Europe, Food, Policy and Regulatory

British Frozen Food Federation issues manifesto

Industry has a key role to play in tackling several of the key challenges that will be on the new government’s agenda

With the announcement of a general election, the British Frozen Food Federation (BFFF) outlines its wants and needs for a new government.

Rupert Ashby, chief executive of the BFFF, said: “Our industry has a key role to play in tackling several of the key challenges that will be on the new government’s agenda. Easing the cost of living crisis, for example, encouraging healthier lifestyles, and meeting the UK’s environmental targets.

Frozen Food Industry Manifesto

Promote frozen food as a healthy, convenient, affordable, and sustainable choice through public education campaigns, countering the perception that frozen is inferior to fresh.

Recognise and promote the role frozen food has in reducing food waste – which is responsible for 10 per cent of UK greenhouse gas emissions – thanks to manufacturing efficiencies and products staying ‘fresher’ for longer in the freezer.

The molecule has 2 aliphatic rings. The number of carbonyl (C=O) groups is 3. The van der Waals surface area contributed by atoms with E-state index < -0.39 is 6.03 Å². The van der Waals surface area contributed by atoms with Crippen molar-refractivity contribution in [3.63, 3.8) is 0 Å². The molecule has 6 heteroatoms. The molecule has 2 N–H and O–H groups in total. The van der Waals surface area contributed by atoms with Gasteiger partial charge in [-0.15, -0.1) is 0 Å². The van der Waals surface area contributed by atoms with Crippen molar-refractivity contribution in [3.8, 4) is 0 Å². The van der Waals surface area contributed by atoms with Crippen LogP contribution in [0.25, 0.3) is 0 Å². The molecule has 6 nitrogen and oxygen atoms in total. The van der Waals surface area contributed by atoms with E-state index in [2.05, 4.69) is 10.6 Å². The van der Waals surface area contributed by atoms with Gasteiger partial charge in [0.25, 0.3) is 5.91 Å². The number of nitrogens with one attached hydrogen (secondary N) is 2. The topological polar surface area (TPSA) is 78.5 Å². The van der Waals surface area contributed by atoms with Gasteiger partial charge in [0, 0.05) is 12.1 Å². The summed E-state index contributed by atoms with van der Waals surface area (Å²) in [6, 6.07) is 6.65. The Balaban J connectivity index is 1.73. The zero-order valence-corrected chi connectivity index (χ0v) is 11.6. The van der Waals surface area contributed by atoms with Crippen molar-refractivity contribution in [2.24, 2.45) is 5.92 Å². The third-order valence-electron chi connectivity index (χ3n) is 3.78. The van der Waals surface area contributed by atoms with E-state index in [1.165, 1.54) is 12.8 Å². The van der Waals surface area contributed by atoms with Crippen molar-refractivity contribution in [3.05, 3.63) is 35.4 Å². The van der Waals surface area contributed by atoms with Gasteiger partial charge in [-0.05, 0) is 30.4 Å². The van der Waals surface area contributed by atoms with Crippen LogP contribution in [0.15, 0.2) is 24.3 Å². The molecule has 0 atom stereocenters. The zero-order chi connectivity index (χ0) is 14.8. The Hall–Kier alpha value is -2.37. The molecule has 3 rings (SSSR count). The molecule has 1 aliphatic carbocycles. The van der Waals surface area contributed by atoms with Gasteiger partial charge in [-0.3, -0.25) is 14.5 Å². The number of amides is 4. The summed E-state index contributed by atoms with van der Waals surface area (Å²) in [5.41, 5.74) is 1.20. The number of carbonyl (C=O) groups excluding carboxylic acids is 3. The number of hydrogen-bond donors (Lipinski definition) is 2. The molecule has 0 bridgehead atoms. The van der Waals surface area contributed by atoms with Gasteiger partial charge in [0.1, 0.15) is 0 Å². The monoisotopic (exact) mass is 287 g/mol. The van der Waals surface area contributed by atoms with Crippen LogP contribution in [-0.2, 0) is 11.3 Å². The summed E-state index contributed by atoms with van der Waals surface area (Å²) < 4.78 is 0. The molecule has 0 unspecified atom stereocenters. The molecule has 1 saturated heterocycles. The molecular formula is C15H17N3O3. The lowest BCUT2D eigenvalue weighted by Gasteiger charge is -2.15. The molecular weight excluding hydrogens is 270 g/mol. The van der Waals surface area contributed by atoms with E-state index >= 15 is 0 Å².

Streamline regulations around food labelling and packaging to reduce complexity and costs for frozen food manufacturers and ultimately the consumer.

Revisit the Plastic Packaging Tax (PPT) scheme to account for the low availability of food-grade recycled plastic content packaging, sourcing of which places an unfair burden on food manufacturers when striving to meet recycling targets.

Offer incentives for researching and developing innovative freezing technologies to further improve the consumer experience and extend shelf life.

Ensure that guidance and legislation allow for storage temperature changes across the supply chain to enhance the frozen food industry’s sustainability credentials.

Provide tax incentives and subsidies for companies investing in energy-efficient freezing and refrigeration equipment. This would help the industry reduce its carbon footprint and energy costs.

Streamline importing and exporting processes and reduce the administrative and financial burden for businesses. Ensure sufficient infrastructure and resources are in place to support traders.

Invest in workforce training programs and apprenticeships and revise the Shortage Occupation List to include seasonal workers, which could help ease labour shortages in the food supply chain by increasing the supply of overseas workers.

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